MAY 20, 2024 3:00 AM PDT

Using Bacteria to Activate Anti-Tumor Immunity

WRITTEN BY: Katie Kokolus

Anti-tumor immunity, the immune system’s defense against cancer growth and progression, requires many cells, other biological mediators, and several complex reactions to work effectively.  (See our recent coverage on T cell activation for more information).   

T cells , a crucial component of the immune system, play a pivotal role in mounting an effective anti-tumor immune response.  When T cells detect antigens from cancer cells, they initiate an immune response.  This triggers a series of biological signals that drive the anti-tumor immune response, leading to the eradication of cancer cells.  

Researchers are constantly exploring novel methods to enhance the induction of anti-tumor immune responses, with the aim of advancing cancer treatment strategies.  A recent study, published in Science introduces a unique approach that harnesses the power of bacteria to stimulate potent anti-tumor immunity.

The study premise rests on a long-understood paradigm that certain bacterial colonies induce specific T cell responses.  Notably, this occurs without an infection and in otherwise healthy conditions. 

To develop a new approach to anti-tumor immune induction, the researchers turned to a common skin bacterium, Staphylococcus epidermidis (S epidermidis).  They then genetically modified this bacterium to produce melanoma antigens, a crucial step in their innovative strategy.     

When applied to the skin of mice with melanoma, the modified S. epidermidis elicited tumor-specific T cells that effectively carried on functional immunity.  The T cells induced by the bacteria circulated throughout the body, a positive readout for immunological efficacy.  Notably, the T cells effectively infiltrated melanoma tumors and metastatic lesions.  Once these T cells infiltrated the cancerous areas, they exerted the functional capacity to eliminate melanoma cells.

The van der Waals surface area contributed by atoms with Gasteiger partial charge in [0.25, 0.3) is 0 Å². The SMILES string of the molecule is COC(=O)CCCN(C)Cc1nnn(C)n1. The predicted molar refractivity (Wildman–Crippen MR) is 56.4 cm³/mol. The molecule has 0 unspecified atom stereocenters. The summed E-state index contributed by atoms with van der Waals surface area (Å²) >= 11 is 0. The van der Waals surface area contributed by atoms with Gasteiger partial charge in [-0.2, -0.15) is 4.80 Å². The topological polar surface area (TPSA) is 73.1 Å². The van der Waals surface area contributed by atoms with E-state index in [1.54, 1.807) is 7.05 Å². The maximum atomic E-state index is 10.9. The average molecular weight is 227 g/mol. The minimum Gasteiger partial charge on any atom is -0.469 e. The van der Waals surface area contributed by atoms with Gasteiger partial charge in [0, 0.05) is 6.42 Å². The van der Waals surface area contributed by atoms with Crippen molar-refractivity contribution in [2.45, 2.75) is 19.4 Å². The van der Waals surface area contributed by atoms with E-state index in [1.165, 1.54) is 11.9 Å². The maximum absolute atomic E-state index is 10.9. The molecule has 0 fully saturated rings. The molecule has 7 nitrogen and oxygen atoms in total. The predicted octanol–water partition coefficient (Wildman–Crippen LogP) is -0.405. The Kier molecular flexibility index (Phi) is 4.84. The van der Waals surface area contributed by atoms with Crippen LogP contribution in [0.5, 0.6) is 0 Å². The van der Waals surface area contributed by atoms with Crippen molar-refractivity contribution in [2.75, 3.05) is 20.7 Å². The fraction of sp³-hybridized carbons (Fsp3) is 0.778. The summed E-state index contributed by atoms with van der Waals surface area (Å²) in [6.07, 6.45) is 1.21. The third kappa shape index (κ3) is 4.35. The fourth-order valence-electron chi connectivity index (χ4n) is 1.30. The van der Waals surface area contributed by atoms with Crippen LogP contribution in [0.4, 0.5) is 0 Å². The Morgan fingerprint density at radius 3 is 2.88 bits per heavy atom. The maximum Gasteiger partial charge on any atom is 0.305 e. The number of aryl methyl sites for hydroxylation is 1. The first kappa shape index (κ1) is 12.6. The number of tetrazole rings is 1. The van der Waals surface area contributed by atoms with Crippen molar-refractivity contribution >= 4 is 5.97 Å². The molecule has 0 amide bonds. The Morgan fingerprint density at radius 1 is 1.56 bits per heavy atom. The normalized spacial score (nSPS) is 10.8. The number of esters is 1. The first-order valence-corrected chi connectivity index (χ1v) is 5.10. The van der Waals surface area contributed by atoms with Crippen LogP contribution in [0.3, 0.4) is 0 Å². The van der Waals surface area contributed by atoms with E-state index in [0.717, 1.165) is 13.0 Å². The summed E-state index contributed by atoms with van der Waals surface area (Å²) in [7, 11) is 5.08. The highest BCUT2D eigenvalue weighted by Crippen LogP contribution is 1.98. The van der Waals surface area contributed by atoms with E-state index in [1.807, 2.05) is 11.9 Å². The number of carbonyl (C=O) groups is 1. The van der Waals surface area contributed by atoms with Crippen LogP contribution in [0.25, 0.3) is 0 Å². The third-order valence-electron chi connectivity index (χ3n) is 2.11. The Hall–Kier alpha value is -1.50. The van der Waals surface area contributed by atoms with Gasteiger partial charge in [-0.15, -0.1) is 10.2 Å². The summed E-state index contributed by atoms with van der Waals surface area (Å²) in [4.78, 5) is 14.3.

The study's findings hold significant implications for cancer treatment. The application of modified bacteria to the skin could potentially trigger a T cell immune response at a distant site, opening up the possibility of a topical, non-invasive approach to cancer treatment. This innovative concept could revolutionize our ability to combat cancer. Moreover, the feasibility of directing an immune response against a specific target could be a game-changer in personalized medicine regimens, offering new hope for tailored treatments.  


Sources: Science, Nat Rev Microbiol

About the Author
Doctorate (PhD)
I received a PhD in Tumor Immunology from SUNY Buffalo and BS and MS degrees from Duquesne University. I also completed a postdoc fellowship at the Penn State College of Medicine. I am interested in developing novel strategies to improve the efficacy of immunotherapies used to extend cancer survivorship.
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